Echogenic appearance of colorectal liver metastases on intraoperative ultrasonography is associated with survival after hepatic resection

Michelle L. DeOliveira, Timothy M. Pawlik, Ana L. Gleisner, Lia Assumpcaom, Gaspar J. Lopes-Filho, Michael A. Choti

Research output: Contribution to journalArticle

12 Scopus citations

Abstract

Survival after resection of colorectal liver metastases has traditionally been associated with clinicopathologic factors. We sought to investigate whether echogenicity of colorectal liver metastasis as assessed by intraoperative ultrasound (IOUS) was a prognostic factor after hepatic resection. Prospective data on tumor IOUS appearance were collected in 84 patients who underwent hepatic resection for colorectal liver metastasis. Images were digitally recorded, blindly reviewed, and scored for echogenicity (hypo-, iso-, or hyperechoic). The median tumor number was 1 and the median tumor size was 5.0 cm. At the time of surgery, the IOUS appearance of the colorectal liver metastases were hypoechoic in 35 (41.7%) patients, isoechoic in 37 (44.0%) patients, and hyperechoic in 12 (14.3%) patients. Traditional clinicopathologic prognostic factors were similarly distributed among the three echogenicity groups (all p∈>∈0.05). Patients with a hypoechoic lesion had a significantly shorter median survival (30.2 months) compared with patients who had either an isoechoic (53.2 months) or hyperechoic (42.3 months) lesion (p∈=∈0.005). The 5-year survival after hepatic resection of colorectal liver metastasis was also associated with the echogenic appearance of the lesion (hypoechoic 14.4 vs isoechoic 37.4 vs hyperechoic 46.2%) (p∈<∈0.05). Intraoperative ultrasound echogenicity should be considered a prognostic factor after hepatic resection of metastatic colorectal cancer.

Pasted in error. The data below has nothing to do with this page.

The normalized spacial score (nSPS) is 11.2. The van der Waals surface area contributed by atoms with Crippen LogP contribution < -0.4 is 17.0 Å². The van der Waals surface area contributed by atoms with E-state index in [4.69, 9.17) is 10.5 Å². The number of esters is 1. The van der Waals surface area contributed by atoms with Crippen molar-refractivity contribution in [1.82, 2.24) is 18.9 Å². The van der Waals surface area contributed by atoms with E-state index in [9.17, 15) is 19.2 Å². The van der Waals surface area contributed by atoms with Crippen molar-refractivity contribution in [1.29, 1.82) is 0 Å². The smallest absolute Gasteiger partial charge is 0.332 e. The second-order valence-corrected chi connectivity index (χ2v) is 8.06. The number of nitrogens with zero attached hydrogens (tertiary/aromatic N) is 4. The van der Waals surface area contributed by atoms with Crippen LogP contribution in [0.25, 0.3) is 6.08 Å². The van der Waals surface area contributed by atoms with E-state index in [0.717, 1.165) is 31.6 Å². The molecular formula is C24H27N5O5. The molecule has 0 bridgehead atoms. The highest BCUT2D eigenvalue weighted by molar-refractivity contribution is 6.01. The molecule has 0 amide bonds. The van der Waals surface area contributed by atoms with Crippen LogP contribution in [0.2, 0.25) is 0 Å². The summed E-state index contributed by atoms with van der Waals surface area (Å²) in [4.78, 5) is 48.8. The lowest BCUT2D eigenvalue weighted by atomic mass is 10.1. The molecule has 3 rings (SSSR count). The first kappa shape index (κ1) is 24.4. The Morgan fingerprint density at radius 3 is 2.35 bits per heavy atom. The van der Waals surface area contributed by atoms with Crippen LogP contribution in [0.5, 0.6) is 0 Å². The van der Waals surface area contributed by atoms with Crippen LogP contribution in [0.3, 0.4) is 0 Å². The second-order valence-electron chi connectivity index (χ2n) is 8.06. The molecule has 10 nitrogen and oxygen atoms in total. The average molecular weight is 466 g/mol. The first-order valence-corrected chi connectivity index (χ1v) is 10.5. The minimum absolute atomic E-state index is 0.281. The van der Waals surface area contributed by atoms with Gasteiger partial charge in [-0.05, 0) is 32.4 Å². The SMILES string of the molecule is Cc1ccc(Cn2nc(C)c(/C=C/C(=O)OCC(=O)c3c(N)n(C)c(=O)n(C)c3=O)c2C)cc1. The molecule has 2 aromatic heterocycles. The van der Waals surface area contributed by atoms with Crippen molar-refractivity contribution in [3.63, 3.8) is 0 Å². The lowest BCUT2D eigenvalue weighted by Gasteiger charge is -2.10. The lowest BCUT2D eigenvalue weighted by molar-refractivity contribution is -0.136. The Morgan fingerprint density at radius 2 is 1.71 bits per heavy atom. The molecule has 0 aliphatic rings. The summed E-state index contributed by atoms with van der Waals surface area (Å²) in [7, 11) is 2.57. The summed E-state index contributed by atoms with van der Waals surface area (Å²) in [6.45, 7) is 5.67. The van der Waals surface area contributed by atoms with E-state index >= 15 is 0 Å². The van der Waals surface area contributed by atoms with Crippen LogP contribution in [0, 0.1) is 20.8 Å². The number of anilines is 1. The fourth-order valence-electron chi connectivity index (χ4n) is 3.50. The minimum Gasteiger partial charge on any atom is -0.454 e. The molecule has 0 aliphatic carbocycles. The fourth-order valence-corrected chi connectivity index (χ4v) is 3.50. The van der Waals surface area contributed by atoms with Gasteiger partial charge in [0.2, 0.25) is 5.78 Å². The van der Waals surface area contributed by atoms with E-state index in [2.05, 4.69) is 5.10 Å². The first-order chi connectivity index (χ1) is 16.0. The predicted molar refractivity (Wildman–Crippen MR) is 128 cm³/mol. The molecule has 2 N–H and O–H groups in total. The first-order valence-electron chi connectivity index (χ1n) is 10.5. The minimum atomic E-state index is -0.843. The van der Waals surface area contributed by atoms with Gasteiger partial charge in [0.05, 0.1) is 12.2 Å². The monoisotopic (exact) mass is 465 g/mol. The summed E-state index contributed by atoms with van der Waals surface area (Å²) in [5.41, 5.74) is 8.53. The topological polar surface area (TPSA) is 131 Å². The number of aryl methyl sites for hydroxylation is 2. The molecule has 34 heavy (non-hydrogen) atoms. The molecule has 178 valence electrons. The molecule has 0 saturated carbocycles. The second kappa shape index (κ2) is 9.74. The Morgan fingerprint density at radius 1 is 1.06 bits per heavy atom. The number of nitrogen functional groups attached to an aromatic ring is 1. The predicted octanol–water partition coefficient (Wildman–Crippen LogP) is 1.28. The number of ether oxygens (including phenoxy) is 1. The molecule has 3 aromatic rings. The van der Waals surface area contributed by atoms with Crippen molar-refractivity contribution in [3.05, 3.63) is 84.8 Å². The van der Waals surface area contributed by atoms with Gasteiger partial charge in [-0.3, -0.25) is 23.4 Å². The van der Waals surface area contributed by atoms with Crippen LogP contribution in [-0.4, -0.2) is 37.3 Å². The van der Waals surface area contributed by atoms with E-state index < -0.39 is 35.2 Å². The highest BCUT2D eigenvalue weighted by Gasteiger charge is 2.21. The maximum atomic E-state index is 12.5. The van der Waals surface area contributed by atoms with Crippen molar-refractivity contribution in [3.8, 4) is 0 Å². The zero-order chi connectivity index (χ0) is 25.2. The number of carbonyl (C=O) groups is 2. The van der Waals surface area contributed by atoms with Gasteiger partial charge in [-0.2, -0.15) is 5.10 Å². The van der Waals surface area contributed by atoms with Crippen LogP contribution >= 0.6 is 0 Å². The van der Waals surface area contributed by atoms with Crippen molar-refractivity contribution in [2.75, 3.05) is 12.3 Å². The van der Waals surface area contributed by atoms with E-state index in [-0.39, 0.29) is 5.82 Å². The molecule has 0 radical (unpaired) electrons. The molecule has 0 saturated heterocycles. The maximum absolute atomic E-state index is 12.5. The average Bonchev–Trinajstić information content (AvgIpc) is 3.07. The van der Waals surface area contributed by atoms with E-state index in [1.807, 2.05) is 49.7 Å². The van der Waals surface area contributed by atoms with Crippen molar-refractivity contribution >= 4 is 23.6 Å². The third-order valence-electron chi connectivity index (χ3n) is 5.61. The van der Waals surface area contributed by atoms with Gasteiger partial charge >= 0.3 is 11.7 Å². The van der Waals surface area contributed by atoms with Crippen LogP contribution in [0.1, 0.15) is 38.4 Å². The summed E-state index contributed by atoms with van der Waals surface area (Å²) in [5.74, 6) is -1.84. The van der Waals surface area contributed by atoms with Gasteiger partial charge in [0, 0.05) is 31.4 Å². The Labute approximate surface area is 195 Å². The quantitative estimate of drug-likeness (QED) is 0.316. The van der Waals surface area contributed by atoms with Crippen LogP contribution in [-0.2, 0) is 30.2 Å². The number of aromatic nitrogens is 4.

Original languageEnglish (US)
Pages (from-to)970-976
Number of pages7
JournalJournal of Gastrointestinal Surgery
Volume11
Issue number8
DOIs
StatePublished - Aug 1 2007

Keywords

  • Colorectal metastases
  • Echogenicity
  • Intraoperative ultrasound
  • Prognosis

ASJC Scopus subject areas

  • Surgery
  • Gastroenterology

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